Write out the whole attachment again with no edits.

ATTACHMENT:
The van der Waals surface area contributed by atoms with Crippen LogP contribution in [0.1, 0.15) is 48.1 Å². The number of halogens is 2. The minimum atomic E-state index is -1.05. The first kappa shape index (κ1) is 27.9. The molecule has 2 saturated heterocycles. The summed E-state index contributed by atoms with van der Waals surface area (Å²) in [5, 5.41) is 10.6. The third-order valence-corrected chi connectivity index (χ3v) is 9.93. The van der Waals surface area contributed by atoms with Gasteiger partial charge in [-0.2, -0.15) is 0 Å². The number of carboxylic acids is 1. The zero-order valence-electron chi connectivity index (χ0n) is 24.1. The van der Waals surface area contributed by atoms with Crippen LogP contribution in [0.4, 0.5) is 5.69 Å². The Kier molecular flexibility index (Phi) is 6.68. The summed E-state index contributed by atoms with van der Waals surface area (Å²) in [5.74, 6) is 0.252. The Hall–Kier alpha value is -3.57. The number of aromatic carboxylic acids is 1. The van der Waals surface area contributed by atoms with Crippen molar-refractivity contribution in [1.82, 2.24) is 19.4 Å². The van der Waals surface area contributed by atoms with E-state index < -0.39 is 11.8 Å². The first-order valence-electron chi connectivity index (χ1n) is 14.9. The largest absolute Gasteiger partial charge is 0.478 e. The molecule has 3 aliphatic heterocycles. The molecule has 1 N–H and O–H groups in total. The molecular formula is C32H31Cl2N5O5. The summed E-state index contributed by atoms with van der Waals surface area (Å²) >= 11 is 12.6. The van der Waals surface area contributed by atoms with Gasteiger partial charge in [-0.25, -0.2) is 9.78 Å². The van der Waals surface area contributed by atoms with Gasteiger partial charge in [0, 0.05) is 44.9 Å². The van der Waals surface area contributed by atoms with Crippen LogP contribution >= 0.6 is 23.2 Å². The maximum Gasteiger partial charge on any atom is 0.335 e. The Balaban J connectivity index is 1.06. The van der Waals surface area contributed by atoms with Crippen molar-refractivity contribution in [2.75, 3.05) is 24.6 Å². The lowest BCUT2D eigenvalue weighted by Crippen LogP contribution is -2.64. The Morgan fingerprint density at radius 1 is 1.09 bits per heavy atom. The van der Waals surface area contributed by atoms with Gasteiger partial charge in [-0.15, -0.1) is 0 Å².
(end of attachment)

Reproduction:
The van der Waals surface area contributed by atoms with Crippen LogP contribution in [0.1, 0.15) is 48.1 Å². The number of halogens is 2. The minimum atomic E-state index is -1.05. The first kappa shape index (κ1) is 27.9. The molecule has 2 saturated heterocycles. The summed E-state index contributed by atoms with van der Waals surface area (Å²) in [5, 5.41) is 10.6. The third-order valence-corrected chi connectivity index (χ3v) is 9.93. The van der Waals surface area contributed by atoms with Gasteiger partial charge in [-0.2, -0.15) is 0 Å². The number of carboxylic acids is 1. The zero-order valence-electron chi connectivity index (χ0n) is 24.1. The van der Waals surface area contributed by atoms with Crippen LogP contribution in [0.4, 0.5) is 5.69 Å². The Kier molecular flexibility index (Phi) is 6.68. The summed E-state index contributed by atoms with van der Waals surface area (Å²) in [5.74, 6) is 0.252. The Hall–Kier alpha value is -3.57. The number of aromatic carboxylic acids is 1. The van der Waals surface area contributed by atoms with Crippen molar-refractivity contribution in [1.82, 2.24) is 19.4 Å². The van der Waals surface area contributed by atoms with E-state index < -0.39 is 11.8 Å². The first-order valence-electron chi connectivity index (χ1n) is 14.9. The largest absolute Gasteiger partial charge is 0.478 e. The molecule has 3 aliphatic heterocycles. The molecule has 1 N–H and O–H groups in total. The molecular formula is C32H31Cl2N5O5. The summed E-state index contributed by atoms with van der Waals surface area (Å²) >= 11 is 12.6. The van der Waals surface area contributed by atoms with Gasteiger partial charge in [-0.25, -0.2) is 9.78 Å². The van der Waals surface area contributed by atoms with Gasteiger partial charge in [0, 0.05) is 44.9 Å². The van der Waals surface area contributed by atoms with Crippen LogP contribution >= 0.6 is 23.2 Å². The maximum Gasteiger partial charge on any atom is 0.335 e. The Balaban J connectivity index is 1.06. The van der Waals surface area contributed by atoms with Crippen molar-refractivity contribution in [2.75, 3.05) is 24.6 Å². The lowest BCUT2D eigenvalue weighted by Crippen LogP contribution is -2.64. The Morgan fingerprint density at radius 1 is 1.09 bits per heavy atom. The van der Waals surface area contributed by atoms with Gasteiger partial charge in [-0.15, -0.1) is 0 Å².